that aren't commited to plib's cvs repository yet?

Is the alpha-order sorting patch in there?  Steve might not object if
we make it runtime configurable, somehow.  That would be a big deal
for people building 3D aircraft models.


All the best,


David

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Re: [Flightgear-devel] Diamond TwinStar Panel

2005-01-02 Thread David Megginson
On Sun, 2 Jan 2005 11:09:09 +0100, Gerhard Wesp [EMAIL PROTECTED] wrote:

 The FADEC is easy as long as everything works normally.  Things get more
 complex if you want to model failures.

Right, but that's true of our piston engine models in general -- we're
not modelling stuck valves, fouled plugs, burned-out starter solenoids
(like mine on Thursday), mistimed magnetos, uneven fuel/air
distribution, clogged injectors, carb ice, leaky crankcases, oil
starvation, contaminated fuel, broken fuel lines, and tons of other
stuff.  Lack of FADEC failure modes would be just one more item on
that list.


All the best,


David

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Re: [Flightgear-devel] Diamond TwinStar Panel

2005-01-02 Thread David Megginson
On Sun, 02 Jan 2005 17:03:02 +0100, Christian Mayer
[EMAIL PROTECTED] wrote:

 I see no benefit in adding an dependancy to a library that effectively
 can do the same as OpenGL - but only in software.
 
 If OpenGL is too complicated for some cases, we can encapsulate the
 necessary functions in C/C++ code and offer that function.

Agreed -- we're going to have to redraw the displays at least once per
second, so we'll need any hardware acceleration we can get.  A
software-only 2D graphic library isn't going to cut it.


All the best,


David

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[Flightgear-devel] Diamond TwinStar Panel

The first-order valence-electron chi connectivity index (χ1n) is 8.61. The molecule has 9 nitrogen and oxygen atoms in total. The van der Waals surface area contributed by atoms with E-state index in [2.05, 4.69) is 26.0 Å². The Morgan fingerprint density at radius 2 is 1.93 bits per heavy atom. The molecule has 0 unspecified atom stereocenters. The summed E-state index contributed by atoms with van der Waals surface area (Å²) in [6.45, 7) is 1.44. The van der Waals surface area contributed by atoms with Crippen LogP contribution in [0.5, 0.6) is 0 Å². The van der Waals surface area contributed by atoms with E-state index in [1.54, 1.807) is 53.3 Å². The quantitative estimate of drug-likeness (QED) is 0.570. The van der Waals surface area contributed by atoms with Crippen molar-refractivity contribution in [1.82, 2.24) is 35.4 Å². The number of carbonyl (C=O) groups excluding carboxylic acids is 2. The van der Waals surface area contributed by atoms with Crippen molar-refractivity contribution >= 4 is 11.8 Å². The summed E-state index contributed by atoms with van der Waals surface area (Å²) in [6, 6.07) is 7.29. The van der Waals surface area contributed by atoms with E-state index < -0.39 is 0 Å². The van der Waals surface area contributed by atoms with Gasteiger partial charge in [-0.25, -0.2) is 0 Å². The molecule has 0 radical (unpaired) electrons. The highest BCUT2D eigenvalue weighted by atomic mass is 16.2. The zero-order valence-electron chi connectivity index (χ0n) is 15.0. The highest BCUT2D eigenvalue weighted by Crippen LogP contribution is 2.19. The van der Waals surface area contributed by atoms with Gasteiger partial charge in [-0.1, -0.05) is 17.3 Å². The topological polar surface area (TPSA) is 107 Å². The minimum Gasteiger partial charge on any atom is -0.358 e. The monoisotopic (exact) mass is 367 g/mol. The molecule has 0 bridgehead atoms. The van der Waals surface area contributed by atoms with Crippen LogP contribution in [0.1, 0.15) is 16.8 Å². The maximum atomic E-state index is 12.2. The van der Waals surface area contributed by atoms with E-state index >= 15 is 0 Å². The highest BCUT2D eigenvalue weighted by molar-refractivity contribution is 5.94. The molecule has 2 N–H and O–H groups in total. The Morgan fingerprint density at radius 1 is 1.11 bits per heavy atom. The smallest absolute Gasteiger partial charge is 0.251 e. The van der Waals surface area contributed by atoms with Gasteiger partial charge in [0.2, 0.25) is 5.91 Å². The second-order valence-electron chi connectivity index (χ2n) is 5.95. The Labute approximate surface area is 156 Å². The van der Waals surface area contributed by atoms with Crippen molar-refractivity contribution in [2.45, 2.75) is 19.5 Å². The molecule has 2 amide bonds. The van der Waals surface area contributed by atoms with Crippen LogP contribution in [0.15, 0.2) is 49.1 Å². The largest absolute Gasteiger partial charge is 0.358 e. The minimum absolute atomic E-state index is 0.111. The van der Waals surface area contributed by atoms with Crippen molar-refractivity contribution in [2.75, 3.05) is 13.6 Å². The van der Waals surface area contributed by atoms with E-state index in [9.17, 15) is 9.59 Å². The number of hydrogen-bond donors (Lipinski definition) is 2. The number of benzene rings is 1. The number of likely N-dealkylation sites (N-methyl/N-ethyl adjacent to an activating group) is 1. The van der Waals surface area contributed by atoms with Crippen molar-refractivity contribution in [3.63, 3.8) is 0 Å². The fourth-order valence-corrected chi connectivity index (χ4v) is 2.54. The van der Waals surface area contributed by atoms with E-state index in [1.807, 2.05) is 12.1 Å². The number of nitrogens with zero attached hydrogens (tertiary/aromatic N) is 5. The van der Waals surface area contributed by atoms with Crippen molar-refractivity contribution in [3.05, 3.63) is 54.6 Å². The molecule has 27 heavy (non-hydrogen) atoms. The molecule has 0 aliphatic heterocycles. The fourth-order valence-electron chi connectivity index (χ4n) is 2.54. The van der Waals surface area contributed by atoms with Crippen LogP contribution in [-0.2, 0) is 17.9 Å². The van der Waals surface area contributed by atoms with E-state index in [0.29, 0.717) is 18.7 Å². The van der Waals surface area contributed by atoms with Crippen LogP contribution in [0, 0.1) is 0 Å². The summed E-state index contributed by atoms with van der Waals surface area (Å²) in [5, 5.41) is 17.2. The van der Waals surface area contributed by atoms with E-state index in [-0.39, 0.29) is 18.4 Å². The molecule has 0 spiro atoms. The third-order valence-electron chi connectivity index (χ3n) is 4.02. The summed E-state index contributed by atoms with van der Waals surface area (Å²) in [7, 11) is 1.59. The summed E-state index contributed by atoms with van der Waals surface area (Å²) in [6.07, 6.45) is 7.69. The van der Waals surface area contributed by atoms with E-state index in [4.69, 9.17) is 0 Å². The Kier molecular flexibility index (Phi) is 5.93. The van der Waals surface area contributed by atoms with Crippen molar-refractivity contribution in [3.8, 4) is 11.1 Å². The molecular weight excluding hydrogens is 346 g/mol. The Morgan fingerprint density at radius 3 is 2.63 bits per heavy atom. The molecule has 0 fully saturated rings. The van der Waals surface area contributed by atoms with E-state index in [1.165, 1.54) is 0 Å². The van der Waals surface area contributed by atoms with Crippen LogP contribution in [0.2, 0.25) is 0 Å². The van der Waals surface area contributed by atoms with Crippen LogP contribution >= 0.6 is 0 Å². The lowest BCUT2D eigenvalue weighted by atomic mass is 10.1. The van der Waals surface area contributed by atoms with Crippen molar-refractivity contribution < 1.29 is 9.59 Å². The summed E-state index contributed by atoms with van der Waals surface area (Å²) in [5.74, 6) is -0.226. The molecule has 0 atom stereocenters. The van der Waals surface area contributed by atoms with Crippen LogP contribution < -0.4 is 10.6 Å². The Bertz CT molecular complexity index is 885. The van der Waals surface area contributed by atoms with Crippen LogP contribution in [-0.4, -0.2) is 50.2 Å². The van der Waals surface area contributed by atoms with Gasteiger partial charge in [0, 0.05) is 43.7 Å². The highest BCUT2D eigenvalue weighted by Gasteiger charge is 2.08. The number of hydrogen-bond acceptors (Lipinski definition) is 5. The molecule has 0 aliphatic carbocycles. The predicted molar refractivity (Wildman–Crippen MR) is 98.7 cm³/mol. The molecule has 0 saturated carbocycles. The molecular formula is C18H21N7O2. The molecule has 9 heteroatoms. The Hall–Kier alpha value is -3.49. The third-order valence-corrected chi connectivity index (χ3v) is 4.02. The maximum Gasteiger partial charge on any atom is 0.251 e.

2005-01-01 Thread David Megginson
Happy 2005 to everyone in the FlightGear community!

Here's a high-resolution picture of the Garmin-1000-based panel on the
new Diamond TwinStar, one of my dream aircraft (it rececently crossed
the Atlantic non-stop from Canada to Spain burning less than USD
200.00 worth of fuel).  Anyone aircraft model designers ready to take
this one on?

http://www.diamond-air.at/Pressebilder/DA42TwinStar/Panel/tn/DA42panel_high.jpg.html


All the best,


David

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Re: [Flightgear-devel] Diamond TwinStar Panel

2005-01-01 Thread David Megginson
On Sat, 1 Jan 2005 21:44:35 +, Dave Martin [EMAIL PROTECTED] wrote:

  http://www.diamond-air.at/Pressebilder/DA42TwinStar/Panel/tn/DA42panel_high
 .jpg.html

 The visual model is easy enough but the panel is a different matter.

We can probably manage the left display.  The right display (moving
map with elevation shading) would be extremely difficult, but it's
appearing in so many planes that we'll have to bite the bullet some
day.

 That kind of complexity of systems is probably impossible for a 3d cockpit
 (lack of usable font system?).

The 3D part is easy -- there are relatively few moving parts to
animate.  The challenge will be creating dynamic textures to show on